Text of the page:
Editorial: Live your life--don't just post it
In today’s era of Internet and technology, social media is a focal point of teenagers’ lives. From Instagram to Twitter to Snapchat, platforms of communication and sharing are more common than ever before.
However, there are advantages and disadvantages to owning your own accounts on these websites. The plus side is that you are able to connect with people from across the world with a phone or laptop. This allows you to be more outgoing, learn about the world outside of your hometown, and communicate with friends from distant places.
Social media has become a powerhouse in teenage entertainment, with kids spending hours a day checking their feeds on Twitter, liking photos on Instagram, and watching stories on Snapchat. People also will follow celebrities to feel as if they are living the life of one. Seeing a famous person’s posts makes you feel in the know and “hip.” It is easy to follow famous people and understand their daily lives, and it makes anyone watching them feel as if they in the mix of it all, when in reality they are not.
While it is good for a young adult to be present online, there are instances where too much of social media can be harmful. It is true that too much of anything can be bad for you. Spending numerous amounts of time on social media can make you forget about what is in the real world. It is more common to see younger generations put more effort into their online appearance than ever before. Online, you have to look good, talk smart, and be cool. In the real world sometimes it is hard to be all of those things, while it is easy to access them on the Internet. One can improve his/her entire personality with a click of a button on Facebook or Instagram, while to actually become a different person takes effort and hard work. The simplicity of social media makes it too easy for young individuals to change who they are.
When I go out to spend time with my friends, the first action I think about is to post something on my Snapchat, so everyone can see what I am up to, and whenever I am at an event or party, I make sure to get a good picture to post on Instagram. Sometimes it feels as if I am living my life just to post on social media, and that is the problem.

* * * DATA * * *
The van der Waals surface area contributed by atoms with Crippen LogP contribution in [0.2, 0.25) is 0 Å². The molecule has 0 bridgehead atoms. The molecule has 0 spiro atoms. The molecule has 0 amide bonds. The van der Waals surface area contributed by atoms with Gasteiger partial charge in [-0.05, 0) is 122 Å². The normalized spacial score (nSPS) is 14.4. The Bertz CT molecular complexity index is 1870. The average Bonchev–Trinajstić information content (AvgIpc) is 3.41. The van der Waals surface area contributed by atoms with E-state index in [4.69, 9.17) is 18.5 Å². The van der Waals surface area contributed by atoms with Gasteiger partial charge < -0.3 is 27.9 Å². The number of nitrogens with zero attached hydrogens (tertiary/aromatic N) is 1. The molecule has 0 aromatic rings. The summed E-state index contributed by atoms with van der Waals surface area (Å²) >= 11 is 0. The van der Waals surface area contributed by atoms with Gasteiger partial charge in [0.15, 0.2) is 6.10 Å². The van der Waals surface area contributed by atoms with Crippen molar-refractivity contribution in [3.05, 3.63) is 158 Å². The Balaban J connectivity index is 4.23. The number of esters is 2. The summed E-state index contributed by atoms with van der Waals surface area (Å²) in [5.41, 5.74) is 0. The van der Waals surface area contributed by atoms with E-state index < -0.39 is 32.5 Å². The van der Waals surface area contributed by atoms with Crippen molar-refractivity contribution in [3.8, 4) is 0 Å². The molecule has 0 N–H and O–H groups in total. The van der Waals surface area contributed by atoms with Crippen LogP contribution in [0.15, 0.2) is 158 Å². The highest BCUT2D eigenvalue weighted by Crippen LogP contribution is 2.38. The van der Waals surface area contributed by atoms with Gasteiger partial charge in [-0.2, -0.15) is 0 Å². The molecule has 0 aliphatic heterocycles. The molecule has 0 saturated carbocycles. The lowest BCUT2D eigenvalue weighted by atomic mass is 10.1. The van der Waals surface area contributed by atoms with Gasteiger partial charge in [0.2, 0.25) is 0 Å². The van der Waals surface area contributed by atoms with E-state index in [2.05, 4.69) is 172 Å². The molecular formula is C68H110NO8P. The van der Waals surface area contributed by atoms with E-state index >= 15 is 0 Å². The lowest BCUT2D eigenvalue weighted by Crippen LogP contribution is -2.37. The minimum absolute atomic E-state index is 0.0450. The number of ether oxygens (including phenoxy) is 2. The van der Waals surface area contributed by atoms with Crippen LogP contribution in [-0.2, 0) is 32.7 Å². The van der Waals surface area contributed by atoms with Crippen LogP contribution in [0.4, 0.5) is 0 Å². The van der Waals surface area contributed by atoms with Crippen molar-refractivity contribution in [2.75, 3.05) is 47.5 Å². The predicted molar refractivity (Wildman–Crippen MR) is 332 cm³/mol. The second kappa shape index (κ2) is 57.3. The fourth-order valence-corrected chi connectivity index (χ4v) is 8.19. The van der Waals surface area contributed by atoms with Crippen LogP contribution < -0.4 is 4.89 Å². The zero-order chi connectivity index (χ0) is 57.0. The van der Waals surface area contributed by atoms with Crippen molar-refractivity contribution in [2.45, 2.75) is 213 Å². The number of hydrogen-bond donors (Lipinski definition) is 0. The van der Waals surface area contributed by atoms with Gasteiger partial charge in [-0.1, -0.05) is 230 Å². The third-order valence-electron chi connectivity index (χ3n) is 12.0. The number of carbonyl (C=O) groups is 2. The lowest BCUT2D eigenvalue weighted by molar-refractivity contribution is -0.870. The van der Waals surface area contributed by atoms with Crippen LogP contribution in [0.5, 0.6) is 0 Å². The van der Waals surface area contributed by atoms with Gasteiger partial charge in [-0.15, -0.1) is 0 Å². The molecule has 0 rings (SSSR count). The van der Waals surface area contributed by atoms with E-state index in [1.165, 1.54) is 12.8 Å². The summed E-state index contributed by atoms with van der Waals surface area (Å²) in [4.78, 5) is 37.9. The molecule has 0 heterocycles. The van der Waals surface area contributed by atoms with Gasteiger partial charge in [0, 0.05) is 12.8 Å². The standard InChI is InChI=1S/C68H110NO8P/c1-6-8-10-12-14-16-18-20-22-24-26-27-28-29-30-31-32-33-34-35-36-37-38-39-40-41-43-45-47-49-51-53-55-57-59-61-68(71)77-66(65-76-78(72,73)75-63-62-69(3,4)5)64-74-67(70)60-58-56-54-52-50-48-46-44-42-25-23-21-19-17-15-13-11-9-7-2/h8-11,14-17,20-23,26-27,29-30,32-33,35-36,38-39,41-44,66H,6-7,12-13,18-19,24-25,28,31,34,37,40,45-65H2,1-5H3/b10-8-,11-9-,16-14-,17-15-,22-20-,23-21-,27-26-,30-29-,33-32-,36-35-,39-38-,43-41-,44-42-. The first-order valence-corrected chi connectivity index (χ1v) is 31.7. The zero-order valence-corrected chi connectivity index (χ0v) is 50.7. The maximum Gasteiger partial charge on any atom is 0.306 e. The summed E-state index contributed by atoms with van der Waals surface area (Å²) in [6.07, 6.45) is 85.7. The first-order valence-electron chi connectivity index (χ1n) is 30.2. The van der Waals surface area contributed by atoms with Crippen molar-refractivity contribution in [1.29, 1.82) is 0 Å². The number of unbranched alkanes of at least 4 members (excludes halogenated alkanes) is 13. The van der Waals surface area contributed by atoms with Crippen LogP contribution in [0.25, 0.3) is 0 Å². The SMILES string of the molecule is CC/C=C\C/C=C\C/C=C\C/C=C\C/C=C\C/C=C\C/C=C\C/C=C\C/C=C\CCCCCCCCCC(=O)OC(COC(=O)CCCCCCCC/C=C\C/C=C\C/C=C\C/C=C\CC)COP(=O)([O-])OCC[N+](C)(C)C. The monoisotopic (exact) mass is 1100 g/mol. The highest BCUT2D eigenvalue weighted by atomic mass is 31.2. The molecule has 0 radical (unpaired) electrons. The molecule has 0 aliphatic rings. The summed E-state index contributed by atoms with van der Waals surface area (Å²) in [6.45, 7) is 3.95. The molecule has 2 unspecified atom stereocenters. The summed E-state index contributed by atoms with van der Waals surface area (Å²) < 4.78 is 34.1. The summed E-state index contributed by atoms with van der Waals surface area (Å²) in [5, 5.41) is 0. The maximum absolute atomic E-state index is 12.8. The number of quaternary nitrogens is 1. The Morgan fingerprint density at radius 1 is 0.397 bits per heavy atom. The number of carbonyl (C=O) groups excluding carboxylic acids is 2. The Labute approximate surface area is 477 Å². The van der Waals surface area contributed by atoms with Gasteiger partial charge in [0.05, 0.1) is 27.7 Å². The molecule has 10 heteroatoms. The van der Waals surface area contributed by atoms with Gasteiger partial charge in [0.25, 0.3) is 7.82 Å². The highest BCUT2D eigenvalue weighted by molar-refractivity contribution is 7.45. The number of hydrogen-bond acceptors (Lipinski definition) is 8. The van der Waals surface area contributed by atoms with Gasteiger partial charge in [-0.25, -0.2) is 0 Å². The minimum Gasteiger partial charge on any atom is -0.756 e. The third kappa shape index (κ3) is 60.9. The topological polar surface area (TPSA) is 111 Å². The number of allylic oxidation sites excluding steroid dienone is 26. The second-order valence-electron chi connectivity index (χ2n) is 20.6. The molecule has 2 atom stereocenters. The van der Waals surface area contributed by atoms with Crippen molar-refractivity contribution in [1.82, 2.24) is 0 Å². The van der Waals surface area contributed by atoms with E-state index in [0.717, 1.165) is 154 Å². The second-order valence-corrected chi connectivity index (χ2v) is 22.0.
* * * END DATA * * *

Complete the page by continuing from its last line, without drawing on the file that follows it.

For instance, people will attend concerts and videotape a majority of the concert on their Snapchat stories, rather than live in the moment and enjoy the music. One goes to a concert to see an artist live, not record them just to watch them on a phone later. Concerts used to have swaying lighters to convey emotions about a song, but nowadays the swaying of phones flashing is much too common
It is becoming more common that teens worry about how they project themselves with their online personas more than their personas in the real world. Teens care more about Facebook friends than their real friends, people will stalk someone on Twitter instead of talking to them in person, or someone will work on potential Instagram posts rather than work on homework. In school, students are on social media in class rather than focusing on the lessons being taught.
It is prevalent that the perception of someone online is almost as important as the perception of the person himself. With more colleges, employers, and parents studying teens on social media, having a productive, powerful online presence makes you more likely to succeed. That is the main reason why social media has become such an important part of people’s lives. The concept of social media is to project you in the best possible way to others, and that sometimes is not always the truth.
All in all, it is pertinent that today’s youth concentrate more on their actual selves rather than focus on a face on a screen. It is more important to have genuine friends than followers, and it is more important to spend time living your life instead of posting about it.